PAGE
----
Microbreweries have rehabilitated the once-lowly beer can’s image: Cans are everywhere now, able to skunk-proof even the lightest lager (UV exposure is what causes that foul taste), and look good, to boot. But like all good things, there’s also a finite supply, and the Times explains that the industry’s littlest guys are dealing with a shortage because of high demand. Bigger 16-ounce cans are particularly hard to snag now that even Heineken is getting crafty with the 12-ounce size. Bart Watson, chief economist for the Brewers Association trade group, says it’s posing a “real challenge” for small brewers that hope to “distinguish themselves from behemoths like Budweiser and Coors” by building an image around cool-looking cans.
In the past, microbreweries without a lot of volume could rely on one manufacturer, Crown, for orders of a few thousand cans. The present surge in demand, however, has caused Crown to up its minimum to a truckload, which is 155,000 to 200,000 cans, depending on their size. Brewers tell the Times that they started noticing a shortage this summer — orders that used to take a couple of weeks to fill suddenly stretched out three months or longer. And it’s difficult to just switch manufacturers because cans require costly printing plates, plus changes need federal as well as local approval.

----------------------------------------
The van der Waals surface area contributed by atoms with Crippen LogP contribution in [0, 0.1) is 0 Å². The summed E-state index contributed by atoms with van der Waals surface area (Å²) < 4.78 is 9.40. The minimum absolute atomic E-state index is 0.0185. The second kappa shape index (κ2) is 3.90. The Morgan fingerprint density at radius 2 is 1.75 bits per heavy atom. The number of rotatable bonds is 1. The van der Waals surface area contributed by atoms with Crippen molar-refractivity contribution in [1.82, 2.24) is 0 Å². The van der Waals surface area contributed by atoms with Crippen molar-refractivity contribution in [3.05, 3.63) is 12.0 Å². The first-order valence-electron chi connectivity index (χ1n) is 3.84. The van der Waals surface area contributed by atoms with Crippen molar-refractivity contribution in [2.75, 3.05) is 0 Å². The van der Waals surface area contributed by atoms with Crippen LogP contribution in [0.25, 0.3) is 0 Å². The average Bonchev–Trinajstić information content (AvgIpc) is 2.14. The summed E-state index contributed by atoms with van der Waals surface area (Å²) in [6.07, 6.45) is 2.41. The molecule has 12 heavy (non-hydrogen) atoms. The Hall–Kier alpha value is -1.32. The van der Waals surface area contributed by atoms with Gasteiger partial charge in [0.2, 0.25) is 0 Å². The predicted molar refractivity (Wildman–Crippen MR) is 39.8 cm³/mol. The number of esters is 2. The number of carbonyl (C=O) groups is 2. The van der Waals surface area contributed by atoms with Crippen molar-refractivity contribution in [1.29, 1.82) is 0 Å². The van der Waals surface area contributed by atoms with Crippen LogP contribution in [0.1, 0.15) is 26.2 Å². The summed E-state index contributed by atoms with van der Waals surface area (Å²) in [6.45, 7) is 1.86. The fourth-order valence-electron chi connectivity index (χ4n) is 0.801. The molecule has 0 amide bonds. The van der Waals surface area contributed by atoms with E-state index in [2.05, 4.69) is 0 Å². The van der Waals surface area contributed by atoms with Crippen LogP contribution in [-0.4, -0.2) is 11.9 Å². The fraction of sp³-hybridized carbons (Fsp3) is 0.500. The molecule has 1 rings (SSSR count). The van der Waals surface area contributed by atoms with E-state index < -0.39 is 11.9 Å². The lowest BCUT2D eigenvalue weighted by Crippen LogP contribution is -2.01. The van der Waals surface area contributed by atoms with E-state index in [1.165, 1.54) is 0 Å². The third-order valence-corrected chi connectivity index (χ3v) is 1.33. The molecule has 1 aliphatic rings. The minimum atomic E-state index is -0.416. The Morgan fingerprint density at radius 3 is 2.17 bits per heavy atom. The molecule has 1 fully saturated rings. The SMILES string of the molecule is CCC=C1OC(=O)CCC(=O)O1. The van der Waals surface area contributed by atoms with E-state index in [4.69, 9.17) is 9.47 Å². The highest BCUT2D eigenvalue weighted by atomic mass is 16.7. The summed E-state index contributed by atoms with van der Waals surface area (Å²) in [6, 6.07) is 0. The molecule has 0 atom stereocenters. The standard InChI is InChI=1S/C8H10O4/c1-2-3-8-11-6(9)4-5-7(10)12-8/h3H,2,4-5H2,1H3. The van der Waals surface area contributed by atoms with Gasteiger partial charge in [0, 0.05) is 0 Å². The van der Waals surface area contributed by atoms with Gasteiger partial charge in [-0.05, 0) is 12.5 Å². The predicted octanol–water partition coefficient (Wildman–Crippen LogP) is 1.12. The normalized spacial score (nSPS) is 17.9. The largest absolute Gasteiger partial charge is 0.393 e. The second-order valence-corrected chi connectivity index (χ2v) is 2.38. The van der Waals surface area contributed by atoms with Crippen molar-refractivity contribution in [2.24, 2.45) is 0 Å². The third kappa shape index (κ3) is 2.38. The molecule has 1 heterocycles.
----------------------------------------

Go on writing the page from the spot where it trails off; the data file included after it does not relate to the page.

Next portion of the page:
Plus, two of the other biggest can-makers, Ball and Rexam, are in the middle of a $7 billion Bud-Miller style merger that microbrewers call “a cloud hanging over this whole thing.” As maybe a sign of a coming trend, Newburgh, a tiny New York brewery that won CNBC’s Most Loved Label award earlier this year, has basically just gone DIY: “We’re just buying blank cans, wherever we can find them, and then we’re actually applying the labels ourselves.”